p 20 30 .68 Note: Different random numbers would have identified a different sample which would have resulted in different point
estimates.
23 Summary of Point Estimates
Obtained from a Simple Random Sample
Population
Parameter Parameter
Value Point
Estimator Point
Estimate = Population mean 990
SAT score x = Sample mean 997 80 s = Sample std. 75.2
deviation for
SAT score = Population std.
deviation for
SAT score .72
p = Population proportion wanting
campus housing SAT score p = Sample pro- .68 portion wanting
campus housing
24 Sampling Distribution of x A random variable is defined as: numerical
description of the outcome of an experiment.
Consider the process of selecting a simple random
sample as an experiment
Then, the sample mean is a random variable since it
is a numerical description of the sample selection
experiment
Just like other random variables sample mean has an
expected value and a standard deviation, and a
probability distribution 25 Sampling Distribution of x The sampling distribution of
x
is the probability
distribution of all possible values of the sample
mean x .
Expected Value ofx
E( x ) = where: = the population mean 26 Sampling Distribution of x Standard Deviation of x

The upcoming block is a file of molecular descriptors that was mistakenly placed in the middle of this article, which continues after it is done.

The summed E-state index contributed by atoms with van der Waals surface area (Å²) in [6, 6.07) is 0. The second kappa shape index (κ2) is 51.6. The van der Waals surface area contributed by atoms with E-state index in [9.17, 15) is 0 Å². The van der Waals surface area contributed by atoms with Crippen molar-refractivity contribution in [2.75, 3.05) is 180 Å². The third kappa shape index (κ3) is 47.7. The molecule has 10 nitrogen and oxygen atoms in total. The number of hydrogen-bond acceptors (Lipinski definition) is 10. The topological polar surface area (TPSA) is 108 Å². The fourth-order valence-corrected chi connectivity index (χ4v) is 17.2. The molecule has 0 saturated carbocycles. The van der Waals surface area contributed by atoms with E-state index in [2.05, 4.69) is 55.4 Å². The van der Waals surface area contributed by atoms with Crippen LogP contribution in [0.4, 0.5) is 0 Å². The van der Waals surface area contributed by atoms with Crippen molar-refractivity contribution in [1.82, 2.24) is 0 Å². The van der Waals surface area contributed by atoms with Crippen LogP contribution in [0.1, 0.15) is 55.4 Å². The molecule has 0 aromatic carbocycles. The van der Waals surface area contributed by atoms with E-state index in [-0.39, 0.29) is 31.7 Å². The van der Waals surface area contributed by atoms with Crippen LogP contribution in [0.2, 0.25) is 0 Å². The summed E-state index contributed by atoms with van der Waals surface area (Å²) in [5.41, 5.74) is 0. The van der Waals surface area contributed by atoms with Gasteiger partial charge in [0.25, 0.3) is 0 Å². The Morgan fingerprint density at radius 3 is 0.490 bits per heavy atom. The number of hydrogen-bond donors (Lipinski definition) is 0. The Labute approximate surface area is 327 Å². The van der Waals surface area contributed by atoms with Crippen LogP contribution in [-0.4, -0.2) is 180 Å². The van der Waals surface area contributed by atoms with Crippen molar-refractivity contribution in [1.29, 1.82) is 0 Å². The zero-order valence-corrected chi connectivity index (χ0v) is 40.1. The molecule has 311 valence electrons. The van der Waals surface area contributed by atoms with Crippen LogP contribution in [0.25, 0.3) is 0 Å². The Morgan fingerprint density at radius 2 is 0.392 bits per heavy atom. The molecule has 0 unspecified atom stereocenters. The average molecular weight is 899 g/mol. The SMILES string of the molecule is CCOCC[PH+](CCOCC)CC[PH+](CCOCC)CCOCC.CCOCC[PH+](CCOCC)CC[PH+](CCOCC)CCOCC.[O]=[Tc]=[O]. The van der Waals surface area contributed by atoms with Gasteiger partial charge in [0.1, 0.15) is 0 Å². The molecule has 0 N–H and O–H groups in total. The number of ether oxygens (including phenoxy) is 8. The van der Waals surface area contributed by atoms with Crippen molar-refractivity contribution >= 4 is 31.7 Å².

Finite Population Infinite Population N n x ( )
n N1 x n • A finite population is treated as being
infinite if n/N < .05.
• ( N n) / ( N 1)
is the finite correction factor.
• x is referred to as the standard
error of the
mean.
27 Form of the Sampling Distribution ofx If we use a large (n > 30) simple random sample, the
central limit theorem enables us to conclude that the
x
sampling distribution of
can be approximated by
a normal distribution.
When the simple random sample is small (n < 30),
the sampling distribution xof
can be considered
normal only if we assume the population has a
normal distribution. 28 Sampling Distribution of x for SAT Scores Sampling
Distribution
of x E(x) 990 x 80 14.6
n
30 x 29 Sampling Distribution of x for SAT Scores What is the probability that a simple random sampl
samp
of 30 applicants will provide an estimate of the
population mean SAT score that is within +/10 of
the actual population mean ?
In other words, what is the probability xthat
will b
between 980 and 1000? 30 Sampling Distribution of x for SAT Scores Step 1: Calculate the z-value at the upper endpoint
the interval.
z = (1000 990)/14.6= .68
Step 2: Find the area under the curve to the left of
upper endpoint.
P(z < .68) = .7517 31 Sampling Distribution of x for SAT Scores z
. .00